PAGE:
Don’t assume fitness levels for new athletes. Regardless of how ‘fit’ they look, gauge their movement and ability during the warm-up sections.
Take advantage of small class sizes. When a one-on-one teaching situation is available (class of 1 or 2 people), feel free to use the time to dial in the mechanics. I was able to get into squat therapy with an athlete, because of the class size.
For 95% of the time, first timers should be scaling. We had one of the largest classes to date with 4 new athletes as guests, but I completely forgot that just because they ‘look’ more in-shape that the rest of the room, it doesn’t mean they have the capacity or skill to do well in the workout. I was too overwhelmed with the class logistics due to class size that I completely forgot to scale movements/load for those athletes.
Have a watch that can function as both a stopwatch and clock. When the gym clock is used for a clock, use your stopwatch to keep track of time during warm-ups or timed portions. When the WOD is happening, use the watch to keep the class flowing as to not bleed into the other class time.
Triage movement cues. Be wary of overwhelming the athlete with too many cues in one day. Unless it’s a dangerous position under load, get them to focus on one correction at a time. Give positive feedback on the correction, even if other faults are present. Some athletes that receive multiple cues may feel like a failure.
Remember to teach the setup position for warm-up movements. Reinforce points of performance for these movements as well.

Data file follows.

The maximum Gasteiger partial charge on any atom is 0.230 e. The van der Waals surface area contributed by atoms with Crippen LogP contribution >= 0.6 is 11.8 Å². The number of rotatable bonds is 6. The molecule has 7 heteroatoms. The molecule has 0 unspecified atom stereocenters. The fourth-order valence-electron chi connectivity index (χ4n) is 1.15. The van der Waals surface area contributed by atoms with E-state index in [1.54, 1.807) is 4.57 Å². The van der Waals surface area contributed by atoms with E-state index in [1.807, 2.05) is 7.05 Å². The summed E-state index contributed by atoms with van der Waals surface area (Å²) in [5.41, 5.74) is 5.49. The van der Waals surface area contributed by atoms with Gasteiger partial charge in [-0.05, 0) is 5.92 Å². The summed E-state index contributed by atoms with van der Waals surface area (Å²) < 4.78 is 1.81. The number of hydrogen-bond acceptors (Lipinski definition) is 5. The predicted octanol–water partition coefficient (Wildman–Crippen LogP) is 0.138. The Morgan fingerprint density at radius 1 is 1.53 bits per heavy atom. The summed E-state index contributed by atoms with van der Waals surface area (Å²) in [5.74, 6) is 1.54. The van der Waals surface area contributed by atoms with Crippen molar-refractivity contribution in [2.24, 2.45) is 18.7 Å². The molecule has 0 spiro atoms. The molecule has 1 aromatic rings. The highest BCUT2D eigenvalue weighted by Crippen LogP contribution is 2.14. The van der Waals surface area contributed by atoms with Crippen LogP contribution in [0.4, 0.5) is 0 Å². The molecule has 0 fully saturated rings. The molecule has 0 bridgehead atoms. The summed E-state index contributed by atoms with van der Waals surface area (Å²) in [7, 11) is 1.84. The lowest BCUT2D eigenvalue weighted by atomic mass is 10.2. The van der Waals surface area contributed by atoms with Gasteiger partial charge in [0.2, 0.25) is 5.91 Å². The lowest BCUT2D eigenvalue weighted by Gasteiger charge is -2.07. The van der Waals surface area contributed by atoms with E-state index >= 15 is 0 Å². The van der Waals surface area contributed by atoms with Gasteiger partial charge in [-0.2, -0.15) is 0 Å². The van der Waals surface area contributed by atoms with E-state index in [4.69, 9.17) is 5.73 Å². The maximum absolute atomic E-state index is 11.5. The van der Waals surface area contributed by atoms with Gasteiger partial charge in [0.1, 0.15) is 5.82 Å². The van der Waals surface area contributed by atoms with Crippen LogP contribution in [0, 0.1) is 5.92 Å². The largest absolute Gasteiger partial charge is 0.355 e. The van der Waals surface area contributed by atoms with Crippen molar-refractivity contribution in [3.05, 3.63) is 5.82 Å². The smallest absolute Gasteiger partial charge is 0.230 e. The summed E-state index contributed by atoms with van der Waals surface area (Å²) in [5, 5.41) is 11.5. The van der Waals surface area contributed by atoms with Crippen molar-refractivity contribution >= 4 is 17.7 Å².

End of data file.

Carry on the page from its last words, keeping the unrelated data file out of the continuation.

Prior to class, set up the room to accommodate modifications. Usually the room will already address the WOD movements, however the choice of modification varies between coaches. Ex. Getting boxes or bands in place for pull-up modifications. This will speed up set up times during class.
Water breaks! Athletes need transition triggers and time to hydrate. Usually after general warm-up and before the WOD.
Volume control on background music needs to be adjusted for different sections of class. Quieter during teaching portions especially. And pump up the volume during the wod!
Some athletes may require direction to skip the workout today and just do mobility. Ex. An athlete came in that’s been having a nagging knee injury for over a week, but has come to class consecutively for the last 3 days. Although they’ve been doing modifications, it’s necessary to restate the importance of rest, recovery, and mobility.
Make deposits into the athlete-coach relationship account. In the large class size, I quickly remembered 4 new names and was able to give positive feedback with their names. It’s better than just saying generic pronouns. People feel a stronger sense of accomplishment and recognition when they hear their name.